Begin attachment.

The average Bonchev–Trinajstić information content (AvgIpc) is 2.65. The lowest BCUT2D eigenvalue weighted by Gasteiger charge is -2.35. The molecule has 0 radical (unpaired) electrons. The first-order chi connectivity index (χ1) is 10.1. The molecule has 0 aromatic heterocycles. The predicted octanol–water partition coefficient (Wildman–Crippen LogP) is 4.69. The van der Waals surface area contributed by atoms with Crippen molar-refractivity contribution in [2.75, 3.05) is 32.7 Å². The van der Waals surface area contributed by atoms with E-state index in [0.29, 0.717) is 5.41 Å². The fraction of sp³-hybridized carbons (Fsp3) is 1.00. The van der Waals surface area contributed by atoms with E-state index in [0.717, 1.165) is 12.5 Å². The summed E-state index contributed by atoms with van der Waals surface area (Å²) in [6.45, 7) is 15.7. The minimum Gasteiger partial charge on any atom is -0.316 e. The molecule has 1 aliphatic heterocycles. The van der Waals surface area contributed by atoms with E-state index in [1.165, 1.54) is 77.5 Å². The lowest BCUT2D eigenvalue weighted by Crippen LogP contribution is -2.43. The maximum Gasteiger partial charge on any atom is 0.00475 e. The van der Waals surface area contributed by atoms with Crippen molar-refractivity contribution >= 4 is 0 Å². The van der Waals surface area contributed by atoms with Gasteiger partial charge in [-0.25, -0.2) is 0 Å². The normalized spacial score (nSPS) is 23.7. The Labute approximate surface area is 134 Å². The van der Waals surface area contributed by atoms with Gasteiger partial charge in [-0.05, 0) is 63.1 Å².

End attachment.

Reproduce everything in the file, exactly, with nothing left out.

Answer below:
The average Bonchev–Trinajstić information content (AvgIpc) is 2.65. The lowest BCUT2D eigenvalue weighted by Gasteiger charge is -2.35. The molecule has 0 radical (unpaired) electrons. The first-order chi connectivity index (χ1) is 10.1. The molecule has 0 aromatic heterocycles. The predicted octanol–water partition coefficient (Wildman–Crippen LogP) is 4.69. The van der Waals surface area contributed by atoms with Crippen molar-refractivity contribution in [2.75, 3.05) is 32.7 Å². The van der Waals surface area contributed by atoms with E-state index in [0.29, 0.717) is 5.41 Å². The fraction of sp³-hybridized carbons (Fsp3) is 1.00. The van der Waals surface area contributed by atoms with E-state index in [0.717, 1.165) is 12.5 Å². The summed E-state index contributed by atoms with van der Waals surface area (Å²) in [6.45, 7) is 15.7. The minimum Gasteiger partial charge on any atom is -0.316 e. The molecule has 1 aliphatic heterocycles. The van der Waals surface area contributed by atoms with E-state index in [1.165, 1.54) is 77.5 Å². The lowest BCUT2D eigenvalue weighted by Crippen LogP contribution is -2.43. The maximum Gasteiger partial charge on any atom is 0.00475 e. The van der Waals surface area contributed by atoms with Crippen molar-refractivity contribution >= 4 is 0 Å². The van der Waals surface area contributed by atoms with Gasteiger partial charge in [-0.25, -0.2) is 0 Å². The normalized spacial score (nSPS) is 23.7. The Labute approximate surface area is 134 Å². The van der Waals surface area contributed by atoms with Gasteiger partial charge in [-0.05, 0) is 63.1 Å².